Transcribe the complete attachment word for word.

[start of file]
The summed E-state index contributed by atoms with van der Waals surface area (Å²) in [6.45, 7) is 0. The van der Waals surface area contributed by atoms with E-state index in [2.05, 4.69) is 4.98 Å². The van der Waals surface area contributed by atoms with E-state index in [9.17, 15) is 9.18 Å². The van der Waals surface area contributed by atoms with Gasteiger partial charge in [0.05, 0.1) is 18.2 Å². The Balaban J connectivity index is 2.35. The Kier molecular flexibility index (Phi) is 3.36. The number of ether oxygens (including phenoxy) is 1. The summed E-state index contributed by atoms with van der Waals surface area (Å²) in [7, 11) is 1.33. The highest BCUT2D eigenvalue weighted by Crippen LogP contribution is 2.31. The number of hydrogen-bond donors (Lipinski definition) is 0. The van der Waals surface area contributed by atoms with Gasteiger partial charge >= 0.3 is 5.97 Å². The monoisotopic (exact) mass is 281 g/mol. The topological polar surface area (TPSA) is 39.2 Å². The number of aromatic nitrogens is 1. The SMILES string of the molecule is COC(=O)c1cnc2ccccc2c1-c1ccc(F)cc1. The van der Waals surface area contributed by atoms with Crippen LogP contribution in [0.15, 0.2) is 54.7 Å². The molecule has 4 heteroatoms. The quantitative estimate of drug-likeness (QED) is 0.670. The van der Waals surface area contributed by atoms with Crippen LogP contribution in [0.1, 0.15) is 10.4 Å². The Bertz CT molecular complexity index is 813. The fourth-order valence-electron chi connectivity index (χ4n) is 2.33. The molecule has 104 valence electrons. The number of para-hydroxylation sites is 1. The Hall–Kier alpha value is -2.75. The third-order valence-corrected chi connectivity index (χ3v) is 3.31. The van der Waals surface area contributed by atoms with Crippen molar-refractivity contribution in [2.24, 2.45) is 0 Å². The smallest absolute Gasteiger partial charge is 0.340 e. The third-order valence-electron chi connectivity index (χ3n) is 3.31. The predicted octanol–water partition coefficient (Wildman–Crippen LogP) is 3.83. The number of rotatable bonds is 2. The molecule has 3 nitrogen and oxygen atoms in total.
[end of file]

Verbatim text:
The summed E-state index contributed by atoms with van der Waals surface area (Å²) in [6.45, 7) is 0. The van der Waals surface area contributed by atoms with E-state index in [2.05, 4.69) is 4.98 Å². The van der Waals surface area contributed by atoms with E-state index in [9.17, 15) is 9.18 Å². The van der Waals surface area contributed by atoms with Gasteiger partial charge in [0.05, 0.1) is 18.2 Å². The Balaban J connectivity index is 2.35. The Kier molecular flexibility index (Phi) is 3.36. The number of ether oxygens (including phenoxy) is 1. The summed E-state index contributed by atoms with van der Waals surface area (Å²) in [7, 11) is 1.33. The highest BCUT2D eigenvalue weighted by Crippen LogP contribution is 2.31. The number of hydrogen-bond donors (Lipinski definition) is 0. The van der Waals surface area contributed by atoms with Gasteiger partial charge >= 0.3 is 5.97 Å². The monoisotopic (exact) mass is 281 g/mol. The topological polar surface area (TPSA) is 39.2 Å². The number of aromatic nitrogens is 1. The SMILES string of the molecule is COC(=O)c1cnc2ccccc2c1-c1ccc(F)cc1. The van der Waals surface area contributed by atoms with Crippen LogP contribution in [0.15, 0.2) is 54.7 Å². The molecule has 4 heteroatoms. The quantitative estimate of drug-likeness (QED) is 0.670. The van der Waals surface area contributed by atoms with Crippen LogP contribution in [0.1, 0.15) is 10.4 Å². The Bertz CT molecular complexity index is 813. The fourth-order valence-electron chi connectivity index (χ4n) is 2.33. The molecule has 104 valence electrons. The number of para-hydroxylation sites is 1. The Hall–Kier alpha value is -2.75. The third-order valence-corrected chi connectivity index (χ3v) is 3.31. The van der Waals surface area contributed by atoms with Crippen molar-refractivity contribution in [2.24, 2.45) is 0 Å². The smallest absolute Gasteiger partial charge is 0.340 e. The third-order valence-electron chi connectivity index (χ3n) is 3.31. The predicted octanol–water partition coefficient (Wildman–Crippen LogP) is 3.83. The number of rotatable bonds is 2. The molecule has 3 nitrogen and oxygen atoms in total.